OverviewGoat Mountain or Goat Peak is the unofficial name for the highpoint along the Goat Ridge beside Yamnuska and about 15 km East of Canmore. It is not to be confused with Old Goat Mountain which is 15 km South of Canmore and beside the Spray Lakes or any of the other dozens of Goat Mountains across British Columbia or the Western USA. Goat Mountain appears to be as overused as Mosquito Lake!
This Goat Mountain is noteable because of the Goat Ridge Traverse which is an old easy rock route which follows the Goat ridge. The twisty limestone ridge starts just West of Yamnuska and includes about 9 high points with Goat Mountain being the highest point. The ridge is on the edge of the front range of the Rockies and fairly low in elevation so it receives less snow and more wind than most areas.
The Goat Traverse is a Class 3 to 5.3 scramble/climb which can be done either way and is about 9.5 km and 1100m. Expect 9 to 14 hours. The harder spots have bolts or easy protection so little gear is required. The ridge only has one easy bailoff spot so it is commiting and it has lots of exposure. The traverse is often done as an early season training climb because of the lack of snow.
The North access uses the Yamnuska park lot which is about 16 km East of Canmore on the 1A highway. If coming on Highway 1 (Transcanada) turn North at the Seebee overpass and travel 1-2km to the 1A. Turn right for 1 km and then turn left(west) onto the gravel road into the Yam park lot.
The last two peaks you go over are Loder Peak and Door Jamb
which will put you out on Highway 1A right opposite the cement plant. There is a little unofficial parking spot in the ditch along the powerline right at the end of the ridge. Leave a second car here in the morning.
Approach - Take the hiking trail from the West end of the Yam park lot and follow it up to the signed junction. Take the climbers trail to the left and head west. Ignore the next climbers up trail and follow the trail to the base of the big scree slopes. Cross to the trees where there is a cairn and flagging to mark the start of an up trail which comes out near the base of the West end of Yam near the start of Kings, Unnamed, Windy Sabs, etc. Take the trail to the col west of Yamnuska and turn left and follow ridge to base of North end of Goat Ridge. Follow trail across to the right to base of rock and a gully which runs on the right side of the face.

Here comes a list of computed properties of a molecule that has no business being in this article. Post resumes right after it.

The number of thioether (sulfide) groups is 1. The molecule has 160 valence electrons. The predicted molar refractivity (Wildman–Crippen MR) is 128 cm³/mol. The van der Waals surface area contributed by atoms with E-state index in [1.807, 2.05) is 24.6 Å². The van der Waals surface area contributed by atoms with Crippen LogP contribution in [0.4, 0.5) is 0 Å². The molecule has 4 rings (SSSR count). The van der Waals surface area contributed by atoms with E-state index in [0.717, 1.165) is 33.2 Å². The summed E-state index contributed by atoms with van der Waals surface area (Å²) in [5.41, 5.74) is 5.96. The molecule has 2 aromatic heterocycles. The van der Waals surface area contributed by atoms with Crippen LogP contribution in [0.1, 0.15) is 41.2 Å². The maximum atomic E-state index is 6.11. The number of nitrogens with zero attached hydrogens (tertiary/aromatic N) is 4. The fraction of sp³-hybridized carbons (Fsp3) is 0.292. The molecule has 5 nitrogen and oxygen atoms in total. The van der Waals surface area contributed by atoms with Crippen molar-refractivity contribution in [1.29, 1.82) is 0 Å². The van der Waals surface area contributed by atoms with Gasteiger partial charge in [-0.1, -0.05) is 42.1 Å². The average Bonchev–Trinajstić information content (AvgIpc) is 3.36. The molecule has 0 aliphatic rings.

The north east face of Goat ridge from near the Goat-Yam col - the ascent gully is marked on the right side.
Route DescriptionThe north part of the traverse from Mount Wendell.
Scramble or climb the gully(5.3)on the right side of the NE face of the Goat ridge and then angle up and left on the face to your choice of several crack systems/corners that lead to the ridge.
Note there are rap rings at the top of the face on the right on slabs to rap off if you are going the other way.
The upper corner
climbing peak 1 to peak3
Follow the ridge up and over various peaks. Some exposed knife edge sections but all Class 3/4 scrambling until peak 3 which has some bolted slabs. There is one 5.3 move up a small crack in the slabs if follow bolted line. Note there are rap rings at the top of the slabs for those going S-N.
Slab pic to right.
Goat Mountain (peak 4) from peak 3
Two sections of scrambling to get to top of Goat Mountain
The Middle section of the Traverse
Climbing in the Middle section
Exposed sections of knife edge and scrambling to peak 5 which is coral reef rock and then an exposed ledge leads down off the peak. Lots of big solution holds for hands but loose gravel on ledge for the feet.(see left pic)
The climb up to peak 6 involved going off the ridge to the right and was a 10-15 m 5.3 climb up a corner. (See pic)
Note the Orange dashed lines(on two annotated pics) show a goat trail on ledges far below the ridge. This trail which has a cairn at low point between peak 5 and 6, can be used to bypass peak 6 (Unnamed) and miss all of the rapells if going N-S or miss any difficult climbing around the rapells if going S-N.
This trail might be wet or icy early in season.
The South part
From Unamed(peak 6) and shows peak 7, peak 8 (Loder) and 9 (door Jamb)
Side view of SE ridge which shows some of the the rapell and climbing options.
Rapell - this was overhanging- rapell off slings on large rock.
Several options to rapell off left side to trail or downclimb/rapell along ridge. We chose to do stick to ridge for full scrambling value and did 4 rapells.
Looking back at SE ridge of unnamed from Loder peak. Shows how the rock layers cause rapell situations along the ridge.
Unamed and peak 7 from Loder. Yamnuska behind - off to right.
Door Jamb from Loder Peak
Looking back at slabs on Door Jamb from Highway 1A.
Essential GearWe used a 30 m rope, slings and took only a few smaller cams.
The harder sections are bolted or have easy natural protection with horns to sling or cracks for .75 to 1.5 inch cams.